ONCE UPON A TIME was the dream world that Maria lived in, even in her waking hours. She was 16, innocent, an only child, the daughter of a traveling salesman and a seamstress. She loved them both. They had a lovely house with a sea view. She had fallen in love when she was 12.
This is fiction; in my version, there is no dark secret revealed yet, only the surprising fact that Maria had fallen in love when she was yet 12. You will want to read more. In Coelho’s version, saying “prostitute” right in the first paragraph is spoiling the fun of his readers. You don’t want to read more. Actually, in that first paragraph Coelho is like saying, “I’m sorry I have to do this.” Why should you apologize for using “once upon a time” and writing about a prostitute in your story?
Minor points actually. Does the book really sensitively explore the sacred nature of sex and love? No. The Emperor has no clothes! Coelho’s Eleven Minutes is all about sexual love, period. I’m a Roman Catholic, so I know that sexual love is sacred to the Roman Catholic, and Coelho is one (Wikipedia). No Roman Catholic need write a pocketbook of 273 pages to say sexual love is sacred.
And if Coelho wanted to really explore the nature of sacred love, he would have had to write a book of fiction of 1,000 pages. Because no, sexual love is not all there is to love, just as food is not all there is to life.
If I understand St Francis right, the true nature of loving is sowing pardon, sowing faith, sowing hope, sowing light, sowing joy; too, loving is consoling, understanding, and giving.
Now, are we like Linus in Peanuts who says, earnestly, “I love mankind ... it’s people I can’t stand!” If we do love mankind, if we truly know the nature of love, the affirmative action to climate change is adaptation - mitigation is merely a reaction. If we don’t adapt, climate change will adapt us.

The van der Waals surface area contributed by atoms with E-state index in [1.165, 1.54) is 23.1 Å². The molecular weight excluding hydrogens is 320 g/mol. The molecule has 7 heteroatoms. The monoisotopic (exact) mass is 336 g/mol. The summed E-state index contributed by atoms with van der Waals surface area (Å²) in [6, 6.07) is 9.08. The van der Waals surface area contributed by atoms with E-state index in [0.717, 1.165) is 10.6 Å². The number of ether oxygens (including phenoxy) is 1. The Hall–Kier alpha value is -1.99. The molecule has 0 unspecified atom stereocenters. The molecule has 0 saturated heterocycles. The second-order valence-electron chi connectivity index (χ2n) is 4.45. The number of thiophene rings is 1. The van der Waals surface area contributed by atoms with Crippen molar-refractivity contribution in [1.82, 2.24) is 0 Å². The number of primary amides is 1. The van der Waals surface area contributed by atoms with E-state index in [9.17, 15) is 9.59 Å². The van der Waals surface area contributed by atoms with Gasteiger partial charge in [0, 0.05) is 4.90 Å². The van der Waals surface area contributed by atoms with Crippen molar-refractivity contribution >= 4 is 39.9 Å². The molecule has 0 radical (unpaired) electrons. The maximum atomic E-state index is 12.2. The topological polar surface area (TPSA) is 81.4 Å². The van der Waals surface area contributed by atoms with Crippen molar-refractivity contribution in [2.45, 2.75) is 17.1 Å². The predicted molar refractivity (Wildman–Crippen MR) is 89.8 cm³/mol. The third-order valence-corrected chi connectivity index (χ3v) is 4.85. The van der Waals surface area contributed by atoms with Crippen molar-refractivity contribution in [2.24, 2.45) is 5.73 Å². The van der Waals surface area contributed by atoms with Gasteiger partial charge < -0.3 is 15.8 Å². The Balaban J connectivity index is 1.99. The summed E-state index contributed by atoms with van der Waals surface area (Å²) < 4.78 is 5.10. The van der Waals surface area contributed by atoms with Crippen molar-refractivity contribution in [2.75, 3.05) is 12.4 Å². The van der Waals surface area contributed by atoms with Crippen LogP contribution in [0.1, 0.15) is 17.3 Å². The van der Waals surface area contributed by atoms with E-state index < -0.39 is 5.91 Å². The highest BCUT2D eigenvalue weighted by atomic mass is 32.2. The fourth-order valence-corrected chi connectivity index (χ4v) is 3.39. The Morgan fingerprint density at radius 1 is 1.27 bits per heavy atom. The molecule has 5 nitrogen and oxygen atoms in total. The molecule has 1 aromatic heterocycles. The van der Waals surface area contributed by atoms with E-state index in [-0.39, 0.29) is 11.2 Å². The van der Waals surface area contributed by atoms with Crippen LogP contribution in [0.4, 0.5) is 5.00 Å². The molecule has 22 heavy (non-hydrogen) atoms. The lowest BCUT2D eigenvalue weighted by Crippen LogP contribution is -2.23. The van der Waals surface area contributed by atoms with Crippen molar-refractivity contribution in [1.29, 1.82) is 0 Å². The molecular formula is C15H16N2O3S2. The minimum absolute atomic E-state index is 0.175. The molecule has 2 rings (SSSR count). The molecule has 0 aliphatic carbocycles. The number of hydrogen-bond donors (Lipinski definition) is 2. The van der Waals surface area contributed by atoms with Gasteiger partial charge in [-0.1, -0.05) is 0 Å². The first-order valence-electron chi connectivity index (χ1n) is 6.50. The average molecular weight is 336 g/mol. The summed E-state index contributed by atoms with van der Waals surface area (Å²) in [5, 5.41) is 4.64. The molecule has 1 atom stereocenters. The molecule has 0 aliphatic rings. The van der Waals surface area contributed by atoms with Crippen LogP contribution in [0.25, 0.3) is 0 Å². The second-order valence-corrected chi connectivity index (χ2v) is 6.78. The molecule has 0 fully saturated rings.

To save us from One Angry Planet, we have to love mankind and decrease radically our carbon footprints:
(1) cut greenhouse gas emissions drastically, like: shrink the use of chemical fertilizers, chemical pesticides, gasoline, diesel, coal.
(2) escalate energy efficiency severely, like: walk, don’t drive; drive, don’t fly; plug off equipment when not in use; learn to carpool; cut down on air-conditioning; don’t print out - use email.
(3) increase the speed with which we tap environment-friendly sources of energy: sun, wind, water, grains, biomass - without competing with the food supply.
(4) intensify the use of good agricultural practices that conserve the soil, water, seeds; that build watersheds out of marginal, degraded, barren areas and become carbon sinks.
If you can’t do your part in climate change adaptation, then you truly love mankind - it’s just that you can’t stand people.
I would like to simplify and say that loving is giving: If you can’t give of yourself, you can’t truly love. When you forgive, you give to God your hurts so that He can take care of them Himself because you can’t handle them anymore. When you share your faith, you give your life as a model. When you encourage others, you give hope. When you enlighten others, you give light. When you share, you give joy. When you console, you give part of yourself to share the pain. When you try to understand, you give of yourself to empathize. Sacred Loving is All Giving.
Only Sacred Love can feed One Hungry Planet and save Man from One Angry Planet!